'Know How': Film Review
Youngsters living in NYC's foster care system wrote and star in this gritty urban drama directed by Juan Carlos Piniero Escoriaza
There's more passion than cinematic finesse on display in Juan Carlos Piniero Escoriaza's collaborative feature film written by and starring young people in New York City's foster care system. Depicting the social and systematic conditions that lead to teenage lives fraught by poverty, crime, drugs and endless other adversities, Know How too often reflects the amateurishness of its creators. Still, it has many important things to say, and was clearly a cathartic experience for its youthful ensemble of performers/writers.
Produced by The Possibility Project, a non-profit organization serving NYC youth, the film began life as one of many original stage musical productions created under its auspices. It interweaves the stories of five teenagers struggling with various problems: Eva (Gabrielle Garcia), forced to be a de facto mother to her younger sister when their father becomes addicted to crack; Austin (Gilbert Howard), who under the tutelage of his older brother becomes caught up in a life of mugging and other crimes; Addie (Niquana Clark), living with her aunt and desperately trying to improve her grades so she can graduate high school; Megan (Claribelle Pagan), who's removed from her abusive family and moved to a residential treatment center, only to suffer bullying at the hands of the young female residents; and Marie (Ebonee Simpson), forced to live in foster care when her grandmother turns desperately ill.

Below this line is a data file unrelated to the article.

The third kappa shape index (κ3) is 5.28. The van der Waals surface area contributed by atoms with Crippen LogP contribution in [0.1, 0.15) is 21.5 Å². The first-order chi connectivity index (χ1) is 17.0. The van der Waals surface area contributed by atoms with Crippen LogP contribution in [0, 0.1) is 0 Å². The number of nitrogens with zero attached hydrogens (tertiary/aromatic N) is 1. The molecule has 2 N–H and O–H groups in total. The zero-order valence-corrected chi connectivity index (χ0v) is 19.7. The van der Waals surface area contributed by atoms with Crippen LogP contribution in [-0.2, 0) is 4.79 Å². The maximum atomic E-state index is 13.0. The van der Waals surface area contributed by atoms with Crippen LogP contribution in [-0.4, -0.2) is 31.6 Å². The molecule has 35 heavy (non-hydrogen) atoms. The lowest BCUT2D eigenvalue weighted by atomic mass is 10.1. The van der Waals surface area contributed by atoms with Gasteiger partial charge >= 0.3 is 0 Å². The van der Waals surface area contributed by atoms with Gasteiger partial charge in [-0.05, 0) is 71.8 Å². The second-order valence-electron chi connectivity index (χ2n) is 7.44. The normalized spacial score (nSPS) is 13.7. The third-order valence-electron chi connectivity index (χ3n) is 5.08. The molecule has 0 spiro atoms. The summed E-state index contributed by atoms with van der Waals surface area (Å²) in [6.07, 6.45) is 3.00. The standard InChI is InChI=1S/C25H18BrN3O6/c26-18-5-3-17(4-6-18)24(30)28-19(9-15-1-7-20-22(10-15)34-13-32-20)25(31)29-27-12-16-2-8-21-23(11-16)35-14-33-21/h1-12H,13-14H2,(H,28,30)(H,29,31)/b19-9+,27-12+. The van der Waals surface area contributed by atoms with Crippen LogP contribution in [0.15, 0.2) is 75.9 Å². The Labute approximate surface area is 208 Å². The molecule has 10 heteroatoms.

Based on the performers' own stories, the film certainly has the ring of truth. It also admirably avoids villainizing the adults—social workers, administrators, teachers, judges law enforcement officials, etc.—who are inevitably part of the process.
But despite its verisimilitude, Know How is narratively clunky, and the decision to include musical sequences, while they might have been effective onstage, only accentuates the performers' lack of skills (Auto-Tune notwithstanding).
More suitable for classroom showings than theatrical release, the film should find generous appreciation from young audiences, even though its relentlessly bleak tone doesn't provide much in the way of hope or solutions.
Production: The Possibility Project
Cast/screenwriters: Deshawn Brown, Niquana Clark, Michael Kareem Dew, Gabrielle Garcia, Gilbert Howard, Claribelle Pagan, Ebonee Simpson
Director/screenwriter: Juan Carlos Piniero Escoriaza
Producer: Marcus Clarke
Executive producer: Paul Griffin
Director of photography: Salvador Bolivar
Production designer: Andi Sustrin
Editors: Stephen Bruckert, Amanda Moreau, Juan Carlos Piniero Esoriaza
Composers: Kasper Gaddy, Danny Rockett, Seth Rothschild
Not rated, 106 min.